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Television comes to KC

DATE OF EVENT: Sunday, Oct. 16, 1949

DATE PUBLISHED: Monday, Oct. 17, 1949, in The Kansas City Times

Editor’s note: TV came early to Kansas City. When the first TV programs were broadcast here in 1949, only about 7 percent of the population owned a television set. The official starting date was Oct. 16; however WDAF-TV had been on the air earlier. On Sept. 29, 1949, it broadcast President Harry S. Truman’s speech at the Kansas City Municipal Auditorium before it returned to two weeks of test patterns.

The Kansas City Star Co. owned the station, a companion to WDAF radio, which the newspaper company had launched in 1922.

VIDEO CURTAIN GOES UP

An Audience Estimated at 100,000 Sees the First Regularly Scheduled Program of WDAF-TV

ART IN INFANCY

Roy A. Roberts Stresses the Vast Possibilities of the New Medium

SHOWS IN MANY STORES

Master Switch Is Pressed at 6 o’Clock, Heralding an Entertainment Era

First-Night Schedule Presents a Cross-Section of Variety to Come

Television received an enthusiastic reception in Kansas City last night as WDAF-TV launched its first regularly scheduled broadcast with a 4-hour program beginning at 6 o’clock.

Comment received by The Star from as far away as Wichita — 178 miles — reported the reception was excellent.

The TV tone comes from a high-frequency FM transmission which provides a greater range and scope of sound. The variety in entertainment, which included news, drama, comedy and variety revue as well as an American Royal Live Stock and Horse show feature and other local presentations also brought compliments to the station staff.

WDAF-TV will return to the airwaves at 6 o’clock each night through the week, bringing three to four hours of entertainment to its early audience estimated at 100,000 persons. Programs are broadcast on channel No. 4.

In addition to programs originating in Greater Kansas City, the station will carry the best among programs being carried by the four major television networks.

Many appliance dealers and drug stores in Greater Kansas City had television sets operating in their windows last night and crowds varying from ten to 100 persons had collected in front of them.

The initial program was representative of an art in its infancy, a mere glimpse of things to come as artistic and technical improvement expand television toward its full potentialities, Roy A. Roberts, president of The Star, said in a brief talk dedicating the station.

“I would be the first to tell you there are some limits in existing television,” Mr. Roberts said. “There are still some bugs. With all the vast improvements that have been made, we frankly are still working more or less on the fringe of the art.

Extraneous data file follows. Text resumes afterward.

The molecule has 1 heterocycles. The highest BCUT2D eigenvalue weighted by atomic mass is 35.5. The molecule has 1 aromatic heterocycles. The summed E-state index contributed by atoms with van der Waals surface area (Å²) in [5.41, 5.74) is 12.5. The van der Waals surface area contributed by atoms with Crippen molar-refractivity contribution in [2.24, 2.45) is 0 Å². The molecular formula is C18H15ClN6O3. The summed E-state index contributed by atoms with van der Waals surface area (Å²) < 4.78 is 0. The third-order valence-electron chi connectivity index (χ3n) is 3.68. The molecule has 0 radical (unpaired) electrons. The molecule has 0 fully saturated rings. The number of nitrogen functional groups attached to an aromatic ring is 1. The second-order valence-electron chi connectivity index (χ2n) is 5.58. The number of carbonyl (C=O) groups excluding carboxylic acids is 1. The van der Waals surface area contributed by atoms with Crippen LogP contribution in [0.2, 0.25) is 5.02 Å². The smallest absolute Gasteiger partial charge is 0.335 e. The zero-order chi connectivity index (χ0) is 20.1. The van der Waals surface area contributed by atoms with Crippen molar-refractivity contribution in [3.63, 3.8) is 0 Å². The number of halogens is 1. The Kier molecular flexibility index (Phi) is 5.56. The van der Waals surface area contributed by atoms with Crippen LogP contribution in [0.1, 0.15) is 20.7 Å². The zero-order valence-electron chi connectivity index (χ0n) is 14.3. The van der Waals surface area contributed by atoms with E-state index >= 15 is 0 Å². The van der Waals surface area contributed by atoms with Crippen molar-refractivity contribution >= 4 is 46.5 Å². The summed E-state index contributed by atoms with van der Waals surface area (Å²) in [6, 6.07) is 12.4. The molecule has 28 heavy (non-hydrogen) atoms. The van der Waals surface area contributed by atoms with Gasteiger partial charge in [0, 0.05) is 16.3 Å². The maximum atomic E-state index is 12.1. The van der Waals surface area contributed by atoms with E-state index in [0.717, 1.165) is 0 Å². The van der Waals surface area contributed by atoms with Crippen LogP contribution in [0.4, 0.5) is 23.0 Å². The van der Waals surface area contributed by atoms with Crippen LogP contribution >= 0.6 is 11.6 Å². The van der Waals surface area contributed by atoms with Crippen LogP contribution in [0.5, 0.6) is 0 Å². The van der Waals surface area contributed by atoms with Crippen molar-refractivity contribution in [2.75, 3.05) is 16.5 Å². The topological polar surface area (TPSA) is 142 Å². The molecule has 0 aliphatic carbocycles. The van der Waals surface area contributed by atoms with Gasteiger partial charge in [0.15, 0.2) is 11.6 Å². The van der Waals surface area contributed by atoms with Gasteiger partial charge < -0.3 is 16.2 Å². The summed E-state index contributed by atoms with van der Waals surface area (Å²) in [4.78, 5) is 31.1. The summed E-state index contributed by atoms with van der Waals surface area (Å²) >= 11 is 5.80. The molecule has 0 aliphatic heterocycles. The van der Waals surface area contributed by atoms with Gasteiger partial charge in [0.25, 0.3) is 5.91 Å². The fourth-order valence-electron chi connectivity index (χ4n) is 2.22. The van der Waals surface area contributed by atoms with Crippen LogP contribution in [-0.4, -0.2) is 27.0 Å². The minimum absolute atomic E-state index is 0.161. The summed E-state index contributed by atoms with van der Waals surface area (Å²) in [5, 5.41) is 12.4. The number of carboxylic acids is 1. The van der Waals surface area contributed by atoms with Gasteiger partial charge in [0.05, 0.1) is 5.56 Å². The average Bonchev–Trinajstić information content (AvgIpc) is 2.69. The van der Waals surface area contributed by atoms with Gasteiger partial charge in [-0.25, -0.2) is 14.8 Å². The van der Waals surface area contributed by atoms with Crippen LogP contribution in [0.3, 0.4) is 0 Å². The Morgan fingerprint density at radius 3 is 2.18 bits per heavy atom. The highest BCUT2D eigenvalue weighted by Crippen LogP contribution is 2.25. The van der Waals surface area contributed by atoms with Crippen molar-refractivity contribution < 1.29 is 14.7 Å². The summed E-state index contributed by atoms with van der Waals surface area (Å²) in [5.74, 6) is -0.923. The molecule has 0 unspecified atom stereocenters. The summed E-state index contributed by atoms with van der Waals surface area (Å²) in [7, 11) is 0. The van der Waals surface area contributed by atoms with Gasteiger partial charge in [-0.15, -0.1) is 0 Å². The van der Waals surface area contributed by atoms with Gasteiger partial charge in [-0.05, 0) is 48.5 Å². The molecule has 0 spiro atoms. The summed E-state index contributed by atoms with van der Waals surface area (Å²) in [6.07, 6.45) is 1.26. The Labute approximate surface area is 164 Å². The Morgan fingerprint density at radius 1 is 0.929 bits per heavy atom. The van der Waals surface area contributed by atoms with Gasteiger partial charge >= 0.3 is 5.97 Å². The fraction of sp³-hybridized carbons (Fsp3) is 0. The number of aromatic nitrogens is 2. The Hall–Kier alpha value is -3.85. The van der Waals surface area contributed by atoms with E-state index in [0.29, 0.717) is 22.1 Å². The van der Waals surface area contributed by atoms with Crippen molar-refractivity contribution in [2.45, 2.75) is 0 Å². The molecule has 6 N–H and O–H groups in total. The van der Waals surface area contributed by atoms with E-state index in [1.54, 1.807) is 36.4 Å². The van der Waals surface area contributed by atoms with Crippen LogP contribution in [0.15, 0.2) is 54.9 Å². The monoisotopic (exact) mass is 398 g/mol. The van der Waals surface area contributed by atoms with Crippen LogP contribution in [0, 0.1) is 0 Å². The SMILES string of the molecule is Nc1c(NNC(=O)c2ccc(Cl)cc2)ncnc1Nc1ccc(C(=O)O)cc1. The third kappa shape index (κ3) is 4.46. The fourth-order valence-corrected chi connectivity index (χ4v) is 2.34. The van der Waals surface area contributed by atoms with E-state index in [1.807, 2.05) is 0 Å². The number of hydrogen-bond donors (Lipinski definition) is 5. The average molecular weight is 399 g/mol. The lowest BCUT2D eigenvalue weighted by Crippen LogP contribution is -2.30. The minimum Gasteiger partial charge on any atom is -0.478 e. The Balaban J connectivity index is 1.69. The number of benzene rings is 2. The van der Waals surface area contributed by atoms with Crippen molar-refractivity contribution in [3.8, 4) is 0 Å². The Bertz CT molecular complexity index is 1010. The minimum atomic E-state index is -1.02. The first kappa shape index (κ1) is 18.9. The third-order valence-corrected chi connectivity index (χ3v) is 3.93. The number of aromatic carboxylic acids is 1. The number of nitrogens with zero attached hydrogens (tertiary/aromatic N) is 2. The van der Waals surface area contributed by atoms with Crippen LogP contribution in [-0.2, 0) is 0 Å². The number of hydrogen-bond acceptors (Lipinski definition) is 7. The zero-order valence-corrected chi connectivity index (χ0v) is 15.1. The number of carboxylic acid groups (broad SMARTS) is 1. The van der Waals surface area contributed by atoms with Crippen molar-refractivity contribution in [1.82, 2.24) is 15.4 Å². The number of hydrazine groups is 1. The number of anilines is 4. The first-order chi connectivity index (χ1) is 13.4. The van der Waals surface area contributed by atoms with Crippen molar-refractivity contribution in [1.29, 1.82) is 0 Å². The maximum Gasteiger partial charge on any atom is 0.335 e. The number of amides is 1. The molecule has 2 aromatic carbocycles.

“In other words, don’t expect four hours of fancy Hollywood production every night, right from the very first. By Hollywood standards, that would cost us from 1 to 3 million dollars a night, and take six months to a couple of years of preparation.

“Television is something different from the movies, the radio, the theater and everything else. I think television can do things the rest of them have not considered. And I can assure you that you will get the best there is to offer now, and what’s better as it comes along.”…

A large red button as big as a half-dollar was the master switch which Joe Flaherty, chief engineer for WDAF-TV, pressed at 6 o’clock, channeling “The Star Spangled Banner” into a coaxial cable connected with the 724-foot tower and antenna. Two minutes later Dean Fitzer, general manager of WDAF and WDAF-TV, stepped before the TV cameras to introduce Mr. Roberts. …

Bill Bates, WDAF-TV program manager, estimated that at least 7,000 sets within the 150-mile reception area were tuned to the station and that no less than 100,000 persons watched television screens. …

The station will go on the air at 5:58 o’clock tonight with the musical introduction and station signature and at 6 o’clock a comedy puppet show, “Kukla, Fran and Ollie,” will be screened for thirty minutes. Through the evening there will be newsreels, news, weather forecasts, two 30-mintue dramas and an hour of amateur boxing matches televised from the American Legion Memorial building. …

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